The game is won by the first player to collect 13 victory points, and each cargo cube which a player could delivery counts for him as two victory points. However, a bonus point can be scored during the track placement phase when a player places the last track tile which is needed to complete a full loop of tracks, and further bonus points are awarded if a player succeeds in collecting different colours of cargo cubes. Cubes of two colours provide one bonus point, cubes of three colours three bonus points, and a player who collects cubes of all four colours gets five bonus points so that he instantly wins the game when he gets a cube of the last missing colour.

It seems that the name of the game Days of Steam has been chosen quite thoughtfully, since in comparison to games like Warfrog's Age of Steam this new game is lighter and plays much quicker. True enough, there have been quite a few track lying games over the years, and if you go back more than a few years you might arrive at titles like Linie 1 from GOLDSIEBER or the even older Rock Island which was one of the first games from HANS IM GLÜCK. Both games were about track tile placement and the movement of locomotives (or trams in case of Linie 1), but as a matter of fact the movement rules in Days of Steam offer a much more interesting, strategic approach. As indicated, no dice are removed for the direct operation of movement, but instead players control their movement allowance through their coal level, and the dice only needs to be rolled if a player wants to take a risk. Especially these movement rules with the listed specialities for forks, hills, coal and water towers let the game stand apart from other tile placement games which led to a somewhat random race in the final phase of the game, and to my mind Days of Steam is the ideal starting point for getting deeper into the world of railway games.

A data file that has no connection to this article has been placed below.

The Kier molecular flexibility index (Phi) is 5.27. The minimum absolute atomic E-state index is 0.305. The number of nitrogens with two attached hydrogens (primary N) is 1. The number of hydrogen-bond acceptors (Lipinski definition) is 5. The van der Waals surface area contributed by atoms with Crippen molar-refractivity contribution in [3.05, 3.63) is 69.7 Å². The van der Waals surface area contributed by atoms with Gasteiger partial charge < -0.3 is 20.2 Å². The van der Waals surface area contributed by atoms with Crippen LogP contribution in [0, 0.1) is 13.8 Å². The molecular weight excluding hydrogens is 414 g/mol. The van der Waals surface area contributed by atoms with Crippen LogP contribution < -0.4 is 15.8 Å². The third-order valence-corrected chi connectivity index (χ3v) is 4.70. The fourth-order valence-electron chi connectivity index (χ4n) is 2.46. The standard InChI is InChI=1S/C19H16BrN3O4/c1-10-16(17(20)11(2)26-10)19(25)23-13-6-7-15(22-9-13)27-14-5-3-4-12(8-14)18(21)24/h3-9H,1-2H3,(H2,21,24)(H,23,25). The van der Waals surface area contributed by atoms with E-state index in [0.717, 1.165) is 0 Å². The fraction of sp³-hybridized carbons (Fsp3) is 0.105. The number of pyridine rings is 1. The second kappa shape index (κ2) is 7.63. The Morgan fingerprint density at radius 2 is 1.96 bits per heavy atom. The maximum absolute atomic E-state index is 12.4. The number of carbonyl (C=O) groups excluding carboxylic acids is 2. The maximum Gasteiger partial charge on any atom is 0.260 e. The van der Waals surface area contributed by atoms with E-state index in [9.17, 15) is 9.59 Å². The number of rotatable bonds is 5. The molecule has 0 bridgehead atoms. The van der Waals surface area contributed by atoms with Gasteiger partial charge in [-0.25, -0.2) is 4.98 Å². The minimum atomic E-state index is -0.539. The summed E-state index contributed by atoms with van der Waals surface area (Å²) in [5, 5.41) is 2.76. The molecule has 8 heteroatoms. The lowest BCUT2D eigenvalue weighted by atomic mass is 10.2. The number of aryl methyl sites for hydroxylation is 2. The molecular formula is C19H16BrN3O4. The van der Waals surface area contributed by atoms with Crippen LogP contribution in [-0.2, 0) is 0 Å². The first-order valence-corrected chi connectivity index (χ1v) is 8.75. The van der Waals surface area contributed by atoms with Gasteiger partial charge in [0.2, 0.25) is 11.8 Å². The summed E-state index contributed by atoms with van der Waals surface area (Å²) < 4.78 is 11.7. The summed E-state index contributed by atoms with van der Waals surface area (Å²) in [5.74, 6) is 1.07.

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Copyright © 2012 Frank Schulte-Kulkmann, Essen, Germany